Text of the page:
Suffolk, Virginia: United States Colored Troops of Oak Lawn Cemetery (est. 1885)

(Originally posted on The Historic Oak Lawn Cemetery Foundation)

Unidentified African American soldier in Union cavalry uniform with cavalry saber. Library of Congress.

Private Moses Randall – Company A, 38th Regiment, U. S. Colored Infantry

Pvt. Moses Randall Copyright 2014 Nadia Orton
Pvt. Moses Randall, Co. A, 38th U. S Colored Infantry. Photo: Nadia K. Orton, 2014. All rights reserved.
  • Born about 1832, Nansemond County, Virginia
  • Enlistment: January 5, 1864, Norfolk, Virginia
  • Muster: January 23, 1864, Norfolk, Virginia
  • Discharge: January 25, 1867, Indianola, Texas
  • Spouse: Ann Eliza Randall
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Perquimans County, North Carolina: Gravestone of Pvt. Josephus Riddick, Co. E, 1st U. S. Colored Cavalry, Belvidere

Pvt. Josephus Riddick Perquimans NC Copyright Nadia Orton 2017
Gravestone of Pvt. Josephus Riddick, Co. E, 1st U. S. Colored Cavalry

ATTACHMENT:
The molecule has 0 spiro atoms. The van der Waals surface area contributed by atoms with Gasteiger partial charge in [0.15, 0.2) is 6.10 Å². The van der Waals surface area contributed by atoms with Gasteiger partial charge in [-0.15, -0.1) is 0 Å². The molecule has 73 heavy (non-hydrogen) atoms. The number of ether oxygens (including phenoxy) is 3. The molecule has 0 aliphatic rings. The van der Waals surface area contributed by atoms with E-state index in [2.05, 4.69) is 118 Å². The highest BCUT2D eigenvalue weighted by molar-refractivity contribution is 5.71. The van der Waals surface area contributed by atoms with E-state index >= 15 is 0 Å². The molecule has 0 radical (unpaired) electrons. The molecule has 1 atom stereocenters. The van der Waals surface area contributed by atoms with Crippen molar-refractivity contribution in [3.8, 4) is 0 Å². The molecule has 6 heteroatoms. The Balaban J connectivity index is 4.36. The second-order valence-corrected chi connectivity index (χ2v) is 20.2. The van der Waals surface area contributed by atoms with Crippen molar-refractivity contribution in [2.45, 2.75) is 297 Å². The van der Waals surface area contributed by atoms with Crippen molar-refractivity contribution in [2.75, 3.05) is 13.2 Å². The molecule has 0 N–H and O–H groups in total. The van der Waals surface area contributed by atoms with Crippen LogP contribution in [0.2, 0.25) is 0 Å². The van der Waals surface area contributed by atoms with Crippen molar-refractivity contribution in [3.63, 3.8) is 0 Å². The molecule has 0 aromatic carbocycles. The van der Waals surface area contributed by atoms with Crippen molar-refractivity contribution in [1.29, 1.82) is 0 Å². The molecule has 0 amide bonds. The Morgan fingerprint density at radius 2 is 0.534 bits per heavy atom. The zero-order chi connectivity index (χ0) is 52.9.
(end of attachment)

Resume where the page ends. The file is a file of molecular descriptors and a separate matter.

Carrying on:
A few days ago, our family visited the grave of Pvt. Josephus Riddick (1844-1925), of Company E, 1st Regiment, U. S. Colored Cavalry. The concrete headstone stands about three feet tall, and contains the inscription, “husband of Mary Riddick,” perhaps carved by hand or pressed into the cement before it set. The marker is in very good condition considering its age, and was most likely made by someone skilled in working with the material. I wanted to take a picture of the gravestone without the vine obscuring the inscription, so we wet the stone face with a few bottles of water to loosen the vine’s roots, then carefully snipped it away. Due to the heat, it didn’t take long for the stone to dry. As a rule, we generally try to do as little as possible to a gravestone, but may return soon to remove the rest of the biological growth, as it contains acids that may further damage the stone.

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